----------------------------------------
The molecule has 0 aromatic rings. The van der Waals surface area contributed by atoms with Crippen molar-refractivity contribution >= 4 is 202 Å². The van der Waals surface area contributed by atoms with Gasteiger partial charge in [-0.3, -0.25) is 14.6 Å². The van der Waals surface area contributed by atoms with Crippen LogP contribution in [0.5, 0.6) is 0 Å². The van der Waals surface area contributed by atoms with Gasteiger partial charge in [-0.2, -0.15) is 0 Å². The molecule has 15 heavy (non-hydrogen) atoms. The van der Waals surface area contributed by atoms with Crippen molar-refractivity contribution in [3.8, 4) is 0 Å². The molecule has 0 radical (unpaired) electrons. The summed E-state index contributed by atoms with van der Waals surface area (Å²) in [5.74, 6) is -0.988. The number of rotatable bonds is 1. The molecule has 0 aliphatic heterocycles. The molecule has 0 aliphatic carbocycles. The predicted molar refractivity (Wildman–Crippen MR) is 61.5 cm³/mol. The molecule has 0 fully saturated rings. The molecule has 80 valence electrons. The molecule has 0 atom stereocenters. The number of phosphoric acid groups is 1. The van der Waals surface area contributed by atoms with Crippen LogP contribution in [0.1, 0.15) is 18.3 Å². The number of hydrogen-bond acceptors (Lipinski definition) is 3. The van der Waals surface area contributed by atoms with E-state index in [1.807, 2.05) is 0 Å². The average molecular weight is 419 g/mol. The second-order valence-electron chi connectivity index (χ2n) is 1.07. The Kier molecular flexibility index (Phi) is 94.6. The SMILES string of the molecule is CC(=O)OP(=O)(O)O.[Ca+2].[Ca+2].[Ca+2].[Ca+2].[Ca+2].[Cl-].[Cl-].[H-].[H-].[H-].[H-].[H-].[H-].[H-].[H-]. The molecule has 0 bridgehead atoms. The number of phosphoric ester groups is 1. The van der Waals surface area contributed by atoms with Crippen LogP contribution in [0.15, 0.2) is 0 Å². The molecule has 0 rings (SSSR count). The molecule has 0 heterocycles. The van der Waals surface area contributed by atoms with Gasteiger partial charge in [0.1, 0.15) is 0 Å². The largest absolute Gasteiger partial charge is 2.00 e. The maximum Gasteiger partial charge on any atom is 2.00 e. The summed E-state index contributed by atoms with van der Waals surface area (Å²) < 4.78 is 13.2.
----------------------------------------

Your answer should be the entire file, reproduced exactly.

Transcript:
The molecule has 0 aromatic rings. The van der Waals surface area contributed by atoms with Crippen molar-refractivity contribution >= 4 is 202 Å². The van der Waals surface area contributed by atoms with Gasteiger partial charge in [-0.3, -0.25) is 14.6 Å². The van der Waals surface area contributed by atoms with Crippen LogP contribution in [0.5, 0.6) is 0 Å². The van der Waals surface area contributed by atoms with Gasteiger partial charge in [-0.2, -0.15) is 0 Å². The molecule has 15 heavy (non-hydrogen) atoms. The van der Waals surface area contributed by atoms with Crippen molar-refractivity contribution in [3.8, 4) is 0 Å². The molecule has 0 radical (unpaired) electrons. The summed E-state index contributed by atoms with van der Waals surface area (Å²) in [5.74, 6) is -0.988. The number of rotatable bonds is 1. The molecule has 0 aliphatic heterocycles. The molecule has 0 aliphatic carbocycles. The predicted molar refractivity (Wildman–Crippen MR) is 61.5 cm³/mol. The molecule has 0 fully saturated rings. The molecule has 80 valence electrons. The molecule has 0 atom stereocenters. The number of phosphoric acid groups is 1. The van der Waals surface area contributed by atoms with Crippen LogP contribution in [0.1, 0.15) is 18.3 Å². The number of hydrogen-bond acceptors (Lipinski definition) is 3. The van der Waals surface area contributed by atoms with E-state index in [1.807, 2.05) is 0 Å². The average molecular weight is 419 g/mol. The second-order valence-electron chi connectivity index (χ2n) is 1.07. The Kier molecular flexibility index (Phi) is 94.6. The SMILES string of the molecule is CC(=O)OP(=O)(O)O.[Ca+2].[Ca+2].[Ca+2].[Ca+2].[Ca+2].[Cl-].[Cl-].[H-].[H-].[H-].[H-].[H-].[H-].[H-].[H-]. The molecule has 0 bridgehead atoms. The number of phosphoric ester groups is 1. The van der Waals surface area contributed by atoms with Crippen LogP contribution in [0.15, 0.2) is 0 Å². The molecule has 0 rings (SSSR count). The molecule has 0 heterocycles. The van der Waals surface area contributed by atoms with Gasteiger partial charge in [0.1, 0.15) is 0 Å². The largest absolute Gasteiger partial charge is 2.00 e. The maximum Gasteiger partial charge on any atom is 2.00 e. The summed E-state index contributed by atoms with van der Waals surface area (Å²) < 4.78 is 13.2.